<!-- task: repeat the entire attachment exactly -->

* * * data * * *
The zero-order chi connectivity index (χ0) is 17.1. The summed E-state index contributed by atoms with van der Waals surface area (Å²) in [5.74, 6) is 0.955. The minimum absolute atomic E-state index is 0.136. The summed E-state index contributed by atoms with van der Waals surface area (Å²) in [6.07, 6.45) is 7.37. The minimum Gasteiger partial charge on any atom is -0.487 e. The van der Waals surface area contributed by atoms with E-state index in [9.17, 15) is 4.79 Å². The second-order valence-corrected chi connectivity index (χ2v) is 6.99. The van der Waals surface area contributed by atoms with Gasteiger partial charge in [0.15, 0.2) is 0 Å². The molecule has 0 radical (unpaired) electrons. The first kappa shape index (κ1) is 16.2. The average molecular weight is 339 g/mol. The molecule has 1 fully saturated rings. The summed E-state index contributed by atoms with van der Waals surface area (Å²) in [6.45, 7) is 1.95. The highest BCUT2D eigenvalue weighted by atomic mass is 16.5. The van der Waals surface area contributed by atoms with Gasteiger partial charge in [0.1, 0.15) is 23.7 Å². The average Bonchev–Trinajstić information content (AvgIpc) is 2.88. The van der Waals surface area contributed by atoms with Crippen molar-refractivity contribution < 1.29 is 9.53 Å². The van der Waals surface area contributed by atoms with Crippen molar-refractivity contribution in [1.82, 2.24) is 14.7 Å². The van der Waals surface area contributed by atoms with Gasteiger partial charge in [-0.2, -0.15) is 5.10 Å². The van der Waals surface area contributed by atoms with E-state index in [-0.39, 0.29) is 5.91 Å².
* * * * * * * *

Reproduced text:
The zero-order chi connectivity index (χ0) is 17.1. The summed E-state index contributed by atoms with van der Waals surface area (Å²) in [5.74, 6) is 0.955. The minimum absolute atomic E-state index is 0.136. The summed E-state index contributed by atoms with van der Waals surface area (Å²) in [6.07, 6.45) is 7.37. The minimum Gasteiger partial charge on any atom is -0.487 e. The van der Waals surface area contributed by atoms with E-state index in [9.17, 15) is 4.79 Å². The second-order valence-corrected chi connectivity index (χ2v) is 6.99. The van der Waals surface area contributed by atoms with Gasteiger partial charge in [0.15, 0.2) is 0 Å². The molecule has 0 radical (unpaired) electrons. The first kappa shape index (κ1) is 16.2. The average molecular weight is 339 g/mol. The molecule has 1 fully saturated rings. The summed E-state index contributed by atoms with van der Waals surface area (Å²) in [6.45, 7) is 1.95. The highest BCUT2D eigenvalue weighted by atomic mass is 16.5. The van der Waals surface area contributed by atoms with Gasteiger partial charge in [0.1, 0.15) is 23.7 Å². The average Bonchev–Trinajstić information content (AvgIpc) is 2.88. The van der Waals surface area contributed by atoms with Crippen molar-refractivity contribution < 1.29 is 9.53 Å². The van der Waals surface area contributed by atoms with Crippen molar-refractivity contribution in [1.82, 2.24) is 14.7 Å². The van der Waals surface area contributed by atoms with Gasteiger partial charge in [-0.2, -0.15) is 5.10 Å². The van der Waals surface area contributed by atoms with E-state index in [-0.39, 0.29) is 5.91 Å².